10. On 16 July 2007 Mr Slater, a litigation solicitor at Linder Myers, sent a copy of the claimant's CFA to Mr Cusworth's assistant. On 4 September 2007 Mr Slater wrote to Mr Cusworth, stating "as you know we are proceeding with this case on a conditional fee basis" and providing an update on fees and rates. Mr Slater sent a similar client care letter to Mr Cusworth every six months thereafter, each stating that Linder Myers was proceeding on a conditional fee basis. At the end of his letter dated 26 February 2009 Mr Slater added a manuscript note asking Mr Cusworth "Do you feel that a new [CFA] is needed now that you have taken over conduct or do you just assume any contractual relationship that [the claimant] was already in?" It appears that a draft of a new CFA was prepared by Linder Myers in March 2009 but no-one was able to locate an executed version of that agreement.

    11. The quantum proceedings eventually resulted in a settlement of the claim in the amount of £2.6 million plus costs, the settlement being approved by the court on 5 March 2010.

    12. Linder Myers submitted a bill of costs on behalf of the claimant in the total sum of £387,724.42, including disbursements, subsequently amended to £372,724.42. The defendant disputed the parts of the bill that related to the period from March 2007 when the claimant was acting through Mr Cusworth as her receiver/deputy. The defendant's contention was that the CFA had terminated automatically before that time as a result of the claimant's incapacity, leaving Linder Myers without any retainer.

    13. In two separate judgments, Regional Costs Judge DN Harris accepted the defendant's contention and rejected a number of alternative bases on which it was argued on behalf of the claimant that Linder Myers' fees were recoverable. The matter came before Phillips J by way of linked appeals against those judgments.

    The issues

    14. On behalf of the claimant, it was argued before Phillips J that (i) supervening incapacity on the part of the claimant did not frustrate or otherwise terminate the CFA; (ii) if the CFA was frustrated, it was adopted by the receiver/deputy following his appointment; (iii) alternatively, the claimant was liable for Linder Myers' reasonable fees because the services were necessary within the meaning of section 7 of the Mental Capacity Act 2005 which came into force on 1 October 2007 and, prior to that, within the common law concept of necessaries; (iv) in the further alternative, the defendant was estopped by convention from denying that Linder Myers had authority to act for the claimant; (v) in any event, Linder Myers and the deputy (on behalf of the claimant) entered into a new CFA in March 2009 by executing the draft 2009 CFA which covered work done since March 2007 retrospectively. The judge found in the claimant's favour on issue (i) but went on for the sake of completeness to consider issues (ii) to (v) inclusive, on each of which he found against the claimant.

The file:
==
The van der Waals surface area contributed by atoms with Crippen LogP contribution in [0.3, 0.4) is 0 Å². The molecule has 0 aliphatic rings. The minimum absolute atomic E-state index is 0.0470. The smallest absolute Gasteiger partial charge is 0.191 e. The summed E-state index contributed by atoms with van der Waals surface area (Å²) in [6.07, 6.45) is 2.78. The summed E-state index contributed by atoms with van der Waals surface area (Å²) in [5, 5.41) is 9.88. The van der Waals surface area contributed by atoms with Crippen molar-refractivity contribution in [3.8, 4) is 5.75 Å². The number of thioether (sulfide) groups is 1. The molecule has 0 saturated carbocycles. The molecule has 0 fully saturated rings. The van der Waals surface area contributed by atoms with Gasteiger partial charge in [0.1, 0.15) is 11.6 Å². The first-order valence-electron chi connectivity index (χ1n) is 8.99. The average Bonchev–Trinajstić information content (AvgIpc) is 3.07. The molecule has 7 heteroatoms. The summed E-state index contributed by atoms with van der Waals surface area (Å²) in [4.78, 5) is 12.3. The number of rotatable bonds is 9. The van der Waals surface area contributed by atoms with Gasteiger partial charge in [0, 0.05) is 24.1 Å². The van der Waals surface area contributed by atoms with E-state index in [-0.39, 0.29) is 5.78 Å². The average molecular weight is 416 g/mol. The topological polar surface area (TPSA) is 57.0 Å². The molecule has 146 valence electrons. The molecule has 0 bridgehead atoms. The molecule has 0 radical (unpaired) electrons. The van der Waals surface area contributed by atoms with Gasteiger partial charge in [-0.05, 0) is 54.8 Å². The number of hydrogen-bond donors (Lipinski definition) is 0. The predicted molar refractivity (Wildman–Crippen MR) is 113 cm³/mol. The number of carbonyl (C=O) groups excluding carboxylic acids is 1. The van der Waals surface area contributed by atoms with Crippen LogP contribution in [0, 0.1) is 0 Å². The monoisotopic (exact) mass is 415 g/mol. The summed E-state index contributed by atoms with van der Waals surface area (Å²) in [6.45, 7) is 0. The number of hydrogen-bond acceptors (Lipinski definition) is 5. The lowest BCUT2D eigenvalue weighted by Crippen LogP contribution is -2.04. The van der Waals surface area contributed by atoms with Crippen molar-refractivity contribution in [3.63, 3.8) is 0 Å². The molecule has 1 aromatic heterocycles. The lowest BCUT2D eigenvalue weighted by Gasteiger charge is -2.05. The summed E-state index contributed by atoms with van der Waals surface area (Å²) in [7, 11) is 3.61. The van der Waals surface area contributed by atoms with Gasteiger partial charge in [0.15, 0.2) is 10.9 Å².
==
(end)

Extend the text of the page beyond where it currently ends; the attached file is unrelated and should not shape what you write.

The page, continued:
15. The defendant's primary ground of appeal to this court is against the judge's finding on issue (i). By a respondent's notice the claimant seeks to uphold the judge's order on the alternative basis that he ought to have found in the claimant's favour on issues (ii), (iii) and/or (iv). Our decision that the defendant's appeal on issue (i) should be dismissed made it unnecessary for us to hear argument on the points in the respondent's notice but those points remain open to the claimant should the case go further.